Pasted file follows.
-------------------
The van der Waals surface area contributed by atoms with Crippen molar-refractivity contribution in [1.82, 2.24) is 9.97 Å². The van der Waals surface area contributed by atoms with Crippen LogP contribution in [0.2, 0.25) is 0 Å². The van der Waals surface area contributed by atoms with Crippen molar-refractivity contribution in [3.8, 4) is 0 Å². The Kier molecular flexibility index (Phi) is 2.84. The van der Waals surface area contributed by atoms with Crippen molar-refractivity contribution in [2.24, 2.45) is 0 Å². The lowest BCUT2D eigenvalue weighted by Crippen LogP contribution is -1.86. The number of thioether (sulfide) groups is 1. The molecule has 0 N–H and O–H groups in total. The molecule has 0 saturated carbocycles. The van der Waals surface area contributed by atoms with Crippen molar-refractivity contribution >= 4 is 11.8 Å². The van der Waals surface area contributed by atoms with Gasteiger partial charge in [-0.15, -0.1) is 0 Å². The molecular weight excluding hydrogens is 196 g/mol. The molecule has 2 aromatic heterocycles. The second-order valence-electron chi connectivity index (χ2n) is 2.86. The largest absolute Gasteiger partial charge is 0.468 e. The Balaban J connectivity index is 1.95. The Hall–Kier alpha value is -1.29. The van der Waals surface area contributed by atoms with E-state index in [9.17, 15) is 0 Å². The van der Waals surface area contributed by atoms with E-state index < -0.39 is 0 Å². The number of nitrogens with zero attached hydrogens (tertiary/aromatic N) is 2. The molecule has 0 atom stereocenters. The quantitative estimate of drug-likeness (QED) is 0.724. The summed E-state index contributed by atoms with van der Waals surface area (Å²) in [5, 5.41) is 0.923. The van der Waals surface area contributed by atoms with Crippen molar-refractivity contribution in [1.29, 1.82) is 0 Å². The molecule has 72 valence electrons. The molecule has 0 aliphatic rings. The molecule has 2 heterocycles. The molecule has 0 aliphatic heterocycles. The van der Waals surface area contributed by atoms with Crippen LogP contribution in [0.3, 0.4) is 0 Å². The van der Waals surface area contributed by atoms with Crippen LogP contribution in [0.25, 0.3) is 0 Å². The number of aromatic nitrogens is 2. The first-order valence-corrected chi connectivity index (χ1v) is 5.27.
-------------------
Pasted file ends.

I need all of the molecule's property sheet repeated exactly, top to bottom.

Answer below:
The van der Waals surface area contributed by atoms with Crippen molar-refractivity contribution in [1.82, 2.24) is 9.97 Å². The van der Waals surface area contributed by atoms with Crippen LogP contribution in [0.2, 0.25) is 0 Å². The van der Waals surface area contributed by atoms with Crippen molar-refractivity contribution in [3.8, 4) is 0 Å². The Kier molecular flexibility index (Phi) is 2.84. The van der Waals surface area contributed by atoms with Crippen molar-refractivity contribution in [2.24, 2.45) is 0 Å². The lowest BCUT2D eigenvalue weighted by Crippen LogP contribution is -1.86. The number of thioether (sulfide) groups is 1. The molecule has 0 N–H and O–H groups in total. The molecule has 0 saturated carbocycles. The van der Waals surface area contributed by atoms with Crippen molar-refractivity contribution >= 4 is 11.8 Å². The van der Waals surface area contributed by atoms with Gasteiger partial charge in [-0.15, -0.1) is 0 Å². The molecular weight excluding hydrogens is 196 g/mol. The molecule has 2 aromatic heterocycles. The second-order valence-electron chi connectivity index (χ2n) is 2.86. The largest absolute Gasteiger partial charge is 0.468 e. The Balaban J connectivity index is 1.95. The Hall–Kier alpha value is -1.29. The van der Waals surface area contributed by atoms with E-state index in [9.17, 15) is 0 Å². The van der Waals surface area contributed by atoms with E-state index < -0.39 is 0 Å². The number of nitrogens with zero attached hydrogens (tertiary/aromatic N) is 2. The molecule has 0 atom stereocenters. The quantitative estimate of drug-likeness (QED) is 0.724. The summed E-state index contributed by atoms with van der Waals surface area (Å²) in [5, 5.41) is 0.923. The van der Waals surface area contributed by atoms with Crippen molar-refractivity contribution in [1.29, 1.82) is 0 Å². The molecule has 72 valence electrons. The molecule has 0 aliphatic rings. The molecule has 2 heterocycles. The molecule has 0 aliphatic heterocycles. The van der Waals surface area contributed by atoms with Crippen LogP contribution in [0.3, 0.4) is 0 Å². The van der Waals surface area contributed by atoms with Crippen LogP contribution in [0.25, 0.3) is 0 Å². The number of aromatic nitrogens is 2. The first-order valence-corrected chi connectivity index (χ1v) is 5.27.